Lisbon Cathedral, Alfama

Rossio Square is one of the most popular and central squares in the city, with its fountain pools, obelisk and cobblestones that move like ocean waves. These cobblestones and wave figures, which people have stepped on for more than a century, appear in many squares, but they are well-kept and neat as if they were made only yesterday.

Restaurants and cafes, shopping and entertainment venues are also gathered around this square. Don’t worry about prices either. If you are going with a limited budget, there are many alternatives in this region where you can eat very cheaply and buy gifts for your loved ones.

The Santa Justa Elevator is one of the city’s most popular buildings, built in neogothic style, to connect the Baixa and Bairro Alto districts. Constructed of cast iron, the elevator offers an exquisite view of the entire city. Built by Raul Mesnier in 1902, the elevator was inspired by the Eiffel Tower in Paris .

When you go along the long and tourist-filled Rua Augusta road, a large historical gate welcomes you at the end of the road. When you pass through the gate and go to the beach, you find yourself in the huge Trade Square. The square, called the Palace Square, is one of the places of high historical importance for the Portuguese.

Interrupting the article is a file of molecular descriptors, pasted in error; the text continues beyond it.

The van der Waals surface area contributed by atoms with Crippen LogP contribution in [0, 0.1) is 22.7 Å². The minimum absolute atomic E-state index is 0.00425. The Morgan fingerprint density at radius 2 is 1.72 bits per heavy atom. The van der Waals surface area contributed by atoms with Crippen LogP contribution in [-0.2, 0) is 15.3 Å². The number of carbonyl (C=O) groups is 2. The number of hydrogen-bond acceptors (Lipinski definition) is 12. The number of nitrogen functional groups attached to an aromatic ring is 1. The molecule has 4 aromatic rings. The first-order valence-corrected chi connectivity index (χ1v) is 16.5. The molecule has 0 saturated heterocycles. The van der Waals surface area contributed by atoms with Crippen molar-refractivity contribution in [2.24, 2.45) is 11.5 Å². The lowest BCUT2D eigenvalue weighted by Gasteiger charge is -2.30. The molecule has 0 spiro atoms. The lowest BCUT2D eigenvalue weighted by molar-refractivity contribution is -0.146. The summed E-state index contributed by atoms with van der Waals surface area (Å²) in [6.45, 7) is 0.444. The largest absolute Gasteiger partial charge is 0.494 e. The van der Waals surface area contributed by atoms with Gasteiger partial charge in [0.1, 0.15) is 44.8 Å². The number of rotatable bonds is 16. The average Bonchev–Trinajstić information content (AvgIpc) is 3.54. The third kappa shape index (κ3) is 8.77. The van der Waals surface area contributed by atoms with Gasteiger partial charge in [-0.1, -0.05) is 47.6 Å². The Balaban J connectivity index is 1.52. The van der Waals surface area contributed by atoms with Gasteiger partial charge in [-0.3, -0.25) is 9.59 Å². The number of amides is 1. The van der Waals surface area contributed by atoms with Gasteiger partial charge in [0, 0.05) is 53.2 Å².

Praca do Comercio Square , surrounded by yellow-colored official buildings on three sides, is one of the places frequented by tourists. The riverside parks of the square, where cultural events such as concerts and exhibitions are held, are among the most ideal places to watch the 25th April Bridge, the Christ statue and the most beautiful panorama of the city, especially in the evening and at sunset.

Alfama, Lisbon

Alfama District , Lisbon’s oldest settlement. It has a very authentic atmosphere with its labyrinthine-like recessed streets connecting cafes, shops to restaurants, its Arabian-influenced architecture and breathtaking churches. This is the heart of fado music.

The district where the oldest streets and houses of Lisbon are located. Perfect for breathing the atmosphere full of experiences and capturing great photo frames. Get lost in the side streets, you don’t need to follow any route. When you pass by Sao Jorge Castle, Se Cathedral, Santa Engracia Church and Fado venues and get lost in its narrow streets, you will realize that this is one of the most beautiful and magical areas of the city.

Lisbon Cathedral (Sé de Lisboa), the giant stone towers of the large and old cathedral, which reflects the strong spirit of Lisbon, are part of the city’s skyline. Se Cathedral was built in 1147, after which it was renovated many times due to earthquakes and fires.